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# Scala method to combine each element of an iterable with each element of another?

If I have this:

``````val a = Array("a ","b ","c ")
val b = Array("x","y")
``````

I would like to know if such a method exists which would let me traverse the first collection, and for each of it's elements, walk the entire second collection. For example, if we take the array `a`, we would have `a,x`,`a,y`,`b,x`,`b,y`,`c,x`,`c,y`. I know of zip but from what I've seen it only works on collections of the same sizes, and it associates elements from same positions.

-
BTW, that's called the `Cartesian product` of the two arrays. – Malvolio May 11 '11 at 1:52

I'm not sure of a "method", but this can be expressed with just a nested/compound `for`:

``````val a = Array("a ","b ","c ")
val b = Array("x","y")
for (a_ <- a; b_ <- b) yield (a_, b_)

res0: Array[(java.lang.String, java.lang.String)] = Array((a ,x), (a ,y), (b ,x), (b ,y), (c ,x), (c ,y))
``````

Happy coding.

-
Thanks! My version is a little longer :) – Geo May 10 '11 at 20:33
And the “method” version is `a.flatMap(_a => b.map(_b => _a -> _b))` – Jean-Philippe Pellet May 10 '11 at 21:54

I'm using the following extensively in my code. Note that this is working for an arbitrary number of lists. It is creating an Iterator instead of a collection, so you don't have to store the potentially huge result in memory.

Any improvements are very welcome.

``````/**
* An iterator, that traverses every combination of objects in a List of Lists.
* The first Iterable will be incremented fastest. So consider the head as
* the "least significant" bit when counting.*/

class CombinationIterator[A](val components: List[Iterable[A]]) extends Iterator[List[A]]{
private var state: List[BufferedIterator[A]] = components.map(_.iterator.buffered)
private var depleted = state.exists(_.isEmpty)

override def next(): List[A] = {
//this function assumes, that every iterator is non-empty
def advance(s: List[(BufferedIterator[A],Iterable[A])]): List[(BufferedIterator[A],A)] = {
if( s.isEmpty ){
depleted = true
Nil
}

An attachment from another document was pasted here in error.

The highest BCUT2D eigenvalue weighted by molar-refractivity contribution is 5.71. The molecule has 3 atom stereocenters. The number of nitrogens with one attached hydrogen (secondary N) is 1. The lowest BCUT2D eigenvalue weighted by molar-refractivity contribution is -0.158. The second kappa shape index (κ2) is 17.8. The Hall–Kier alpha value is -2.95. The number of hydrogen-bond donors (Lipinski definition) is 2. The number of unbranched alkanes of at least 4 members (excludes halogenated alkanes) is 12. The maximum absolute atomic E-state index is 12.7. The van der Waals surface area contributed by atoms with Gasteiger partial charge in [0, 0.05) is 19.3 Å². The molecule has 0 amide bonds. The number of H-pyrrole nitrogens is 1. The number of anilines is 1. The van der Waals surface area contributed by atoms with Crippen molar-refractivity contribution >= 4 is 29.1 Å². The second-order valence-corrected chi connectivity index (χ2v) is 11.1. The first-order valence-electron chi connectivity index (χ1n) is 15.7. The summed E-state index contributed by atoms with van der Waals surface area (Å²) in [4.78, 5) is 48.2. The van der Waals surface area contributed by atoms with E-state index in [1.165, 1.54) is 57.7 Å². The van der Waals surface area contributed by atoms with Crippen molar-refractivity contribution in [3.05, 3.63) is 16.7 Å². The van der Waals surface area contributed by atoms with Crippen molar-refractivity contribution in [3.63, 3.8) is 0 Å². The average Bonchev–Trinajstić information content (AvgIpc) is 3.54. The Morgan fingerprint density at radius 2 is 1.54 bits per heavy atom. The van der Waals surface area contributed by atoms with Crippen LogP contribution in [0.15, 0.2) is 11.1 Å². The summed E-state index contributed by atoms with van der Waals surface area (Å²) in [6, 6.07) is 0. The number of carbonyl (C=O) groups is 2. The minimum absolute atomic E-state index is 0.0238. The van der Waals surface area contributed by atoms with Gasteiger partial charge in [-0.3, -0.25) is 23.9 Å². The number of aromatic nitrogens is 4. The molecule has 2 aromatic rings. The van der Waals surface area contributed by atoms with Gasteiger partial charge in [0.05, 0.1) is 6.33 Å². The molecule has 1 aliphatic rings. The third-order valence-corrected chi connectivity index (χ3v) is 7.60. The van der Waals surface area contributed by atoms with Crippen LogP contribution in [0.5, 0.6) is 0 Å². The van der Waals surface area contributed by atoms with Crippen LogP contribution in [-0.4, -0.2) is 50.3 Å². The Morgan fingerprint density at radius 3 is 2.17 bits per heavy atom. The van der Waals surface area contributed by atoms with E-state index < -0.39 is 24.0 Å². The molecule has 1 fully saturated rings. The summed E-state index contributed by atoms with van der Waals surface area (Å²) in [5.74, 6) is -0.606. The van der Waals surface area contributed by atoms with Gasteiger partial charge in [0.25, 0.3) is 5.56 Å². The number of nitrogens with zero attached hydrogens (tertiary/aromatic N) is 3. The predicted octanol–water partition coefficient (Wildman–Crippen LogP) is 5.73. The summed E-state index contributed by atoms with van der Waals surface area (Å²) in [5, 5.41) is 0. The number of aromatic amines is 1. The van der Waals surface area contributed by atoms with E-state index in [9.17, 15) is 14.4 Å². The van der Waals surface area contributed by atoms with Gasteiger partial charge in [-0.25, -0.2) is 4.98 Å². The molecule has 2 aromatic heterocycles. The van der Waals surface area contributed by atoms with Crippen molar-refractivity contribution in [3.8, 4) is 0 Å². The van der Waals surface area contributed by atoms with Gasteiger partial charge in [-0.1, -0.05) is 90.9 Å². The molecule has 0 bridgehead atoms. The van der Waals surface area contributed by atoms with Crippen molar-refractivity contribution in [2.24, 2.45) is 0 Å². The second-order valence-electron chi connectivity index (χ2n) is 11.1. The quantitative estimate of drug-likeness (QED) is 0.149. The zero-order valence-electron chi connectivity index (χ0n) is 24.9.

else {

val next = it.next()
if( it.hasNext){
//we have simply incremented the head, so copy the rest
} else {
//we have depleted the head iterator, reset it and increment the rest
}
}
}
//zipping the iterables to the iterators is needed for resseting them

//update state
state = newState

result
}

override def hasNext = !depleted
}
``````

So using this one, you have to write `new CombinationIterator(List(a,b))` to obtain an iterator that goes through every combination.

## Edit: based on user unkown's version

Note that the following version is not optimal (performance wise):

• indexed access into lists (use arrays instead)
• takeWhile evaluates after every element

.

``````scala> def combination(xx: List[List[_]], i: Int): List[_] = xx match {
| case Nil => Nil
| case x :: xs => x(i % x.length) :: combination(xs, i/x.length)
| }
combination: (xx: List[List[_]], i: Int)List[_]

scala> def combinationIterator(ll: List[List[_]]): Iterator[List[_]] = {
| Iterator.from(0).takeWhile(n => n < ll.map(_.length).product).map(combination(ll,_))
| }
combinationIterator: (ll: List[List[_]])Iterator[List[_]]

scala> List(List(1,2,3),List("a","b"),List(0.1,0.2,0.3))
res0: List[List[Any]] = List(List(1, 2, 3), List(a, b), List(0.1, 0.2, 0.3))

scala> combinationIterator(res0)
res1: Iterator[List[_]] = non-empty iterator

scala> res1.mkString("\n")
res2: String =
List(1, a, 0.1)
List(2, a, 0.1)
List(3, a, 0.1)
List(1, b, 0.1)
List(2, b, 0.1)
List(3, b, 0.1)
List(1, a, 0.2)
List(2, a, 0.2)
List(3, a, 0.2)
List(1, b, 0.2)
List(2, b, 0.2)
List(3, b, 0.2)
List(1, a, 0.3)
List(2, a, 0.3)
List(3, a, 0.3)
List(1, b, 0.3)
List(2, b, 0.3)
List(3, b, 0.3)
``````
-

For a list of a unknown number of lists, of different length, and for maybe different types, you can use this:

``````def xproduct (xx: List [List[_]]) : List [List[_]] =
xx match {
case aa :: bb :: Nil =>
aa.map (a => bb.map (b => List (a, b))).flatten
case aa :: bb :: cc =>
xproduct (bb :: cc).map (li => aa.map (a => a :: li)).flatten
case _ => xx
}
``````

You would call it

``````xproduct List (List ("a ", "b ", "c "), List ("x", "y"))
``````

but can call it with Lists of different kind too: